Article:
The gist is that there’s a predisposition for self-blame that women have, that can make it tough to claim power over a thing as fickle and finicky as technology.
When a situation goes awry, men blame the technology; women blame themselves. And women - understandably weary beneath the weight of their constant perceived screw-ups - have a much easier time opting out altogether, saying, "Hey, technology’s not my thing."
In 2010, I followed my then-boyfriend/now-husband to Colorado and was was able to nail down a full-time job very quickly upon arrival with a pretty big - and rapidly growing - technology company. I knew I had nailed the interview. They asked me about my experience, I coded out a website for them on a whiteboard, and was able to answer most of their questions. I was kind, and considerate, and put-together, and different in demeanor than most of their other developers. I got the job right away, and with some coaching from my boyfriend and family, negotiated my salary up a small ways as well.
And I was working on some of the most advanced websites in the world.
What didn’t help with the pressure was that all 80-something of us developers were arranged in a big, open office environment, where we could at all times view each other’s large, exposed screens. Also not helpful: the insistence from other developers that I just needed to read a bunch of ultra-fat textbooks to know what they know.
I’ll never forget an exchange I had with another developer around my age, who I was working with temporarily. He was being short with me as I summarized my progress. Embarrassed for having accomplished so little, I blurted, "I’ve never coded in C# before." To which he snapped, "Uh, yeah, me neither."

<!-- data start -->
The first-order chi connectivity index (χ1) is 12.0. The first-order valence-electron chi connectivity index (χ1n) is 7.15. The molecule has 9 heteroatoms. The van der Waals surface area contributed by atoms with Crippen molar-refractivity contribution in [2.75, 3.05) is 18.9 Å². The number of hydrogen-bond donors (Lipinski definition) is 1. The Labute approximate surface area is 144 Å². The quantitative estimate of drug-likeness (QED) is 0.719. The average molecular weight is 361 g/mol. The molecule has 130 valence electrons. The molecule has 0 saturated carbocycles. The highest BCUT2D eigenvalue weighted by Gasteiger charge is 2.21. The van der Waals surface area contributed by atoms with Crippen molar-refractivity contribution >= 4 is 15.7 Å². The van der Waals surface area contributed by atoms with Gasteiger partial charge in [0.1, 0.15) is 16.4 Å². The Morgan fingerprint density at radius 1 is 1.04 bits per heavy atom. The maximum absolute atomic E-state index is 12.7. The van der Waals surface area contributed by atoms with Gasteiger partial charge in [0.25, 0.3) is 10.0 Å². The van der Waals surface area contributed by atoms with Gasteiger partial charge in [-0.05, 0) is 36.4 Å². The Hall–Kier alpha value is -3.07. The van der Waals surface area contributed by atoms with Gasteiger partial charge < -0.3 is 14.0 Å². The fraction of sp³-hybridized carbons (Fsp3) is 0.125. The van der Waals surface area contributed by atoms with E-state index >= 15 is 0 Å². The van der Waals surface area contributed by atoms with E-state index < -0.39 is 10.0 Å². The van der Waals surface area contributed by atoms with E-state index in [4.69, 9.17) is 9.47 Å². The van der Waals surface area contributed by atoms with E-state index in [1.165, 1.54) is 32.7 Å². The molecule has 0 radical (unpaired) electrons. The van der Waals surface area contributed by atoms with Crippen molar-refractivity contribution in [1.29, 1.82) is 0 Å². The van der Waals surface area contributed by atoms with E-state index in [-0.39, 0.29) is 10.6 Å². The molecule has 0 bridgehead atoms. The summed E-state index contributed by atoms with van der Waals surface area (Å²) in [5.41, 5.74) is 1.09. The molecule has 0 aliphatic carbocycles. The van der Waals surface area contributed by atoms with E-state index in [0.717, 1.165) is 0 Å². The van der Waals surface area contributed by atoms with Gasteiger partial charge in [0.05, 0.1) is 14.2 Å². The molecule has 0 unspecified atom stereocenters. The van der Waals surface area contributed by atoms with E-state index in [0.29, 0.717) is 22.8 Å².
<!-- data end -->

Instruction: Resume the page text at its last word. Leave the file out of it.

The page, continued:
A cocktail of fear and shame.
I came to work every morning with a knot in my stomach, hoping someone would realize I just wasn’t producing at the rate I should be and let me go. Quietly, gently, and as swiftly as possible.
As a coping mechanism, I embodied a carefree "only girl in the office" sort of attitude. I can’t speak for how anyone else there perceived that exactly, but it was a direct result of telling myself, "This is not my scene. I may as well act like I’m not trying." The concept of doing my best and failing inspired more fear in me than even being seen as something of a ditz.
I was several months in before my saving event finally arrived. A one-on-one "check-in" lunch with my team leader.
Away from the building with the exposed screens, the constant chatter against fully whiteboard-ed walls, the memories of a succession of embarrassing moments, including the time I fainted during a PowerPoint presentation (Pennsylvania to Colorado altitude adjustment and all that).
My team leader asked me via email where I wanted to go.
Not realizing "nice restaurant" was the appropriate answer for the occasion, I recommended Chipotle. And stood by my choice even after he told me we could really go anywhere. After all, it didn’t seem right to break up with my company over a salad with fresh fruit and candied walnuts. (Tacos seemed fairer somehow).
The day came, and my team leader and I took my car to lunch, so as to avoid my riding his motorcycle. This offered me an excuse not to look him in the eye as I spoke to him on the ride over.
Before we had even reached the strip mall parking lot, I had strung together a few awkward sentences to the tune of, "How do you know, like, if something just isn’t FOR you? Like you’re just not MEANT to face the challenge after all?"
Everyone else seemed to pick up these languages on a whim. I was desperately flailing, and the "I’m new here" excuse was timing out.
He responded with some bit about 10,000 hours (a la Malcolm Gladwell’s "Outliers") and how he had no formal education in computer science, had just started breaking open computers some decades ago and found himself here.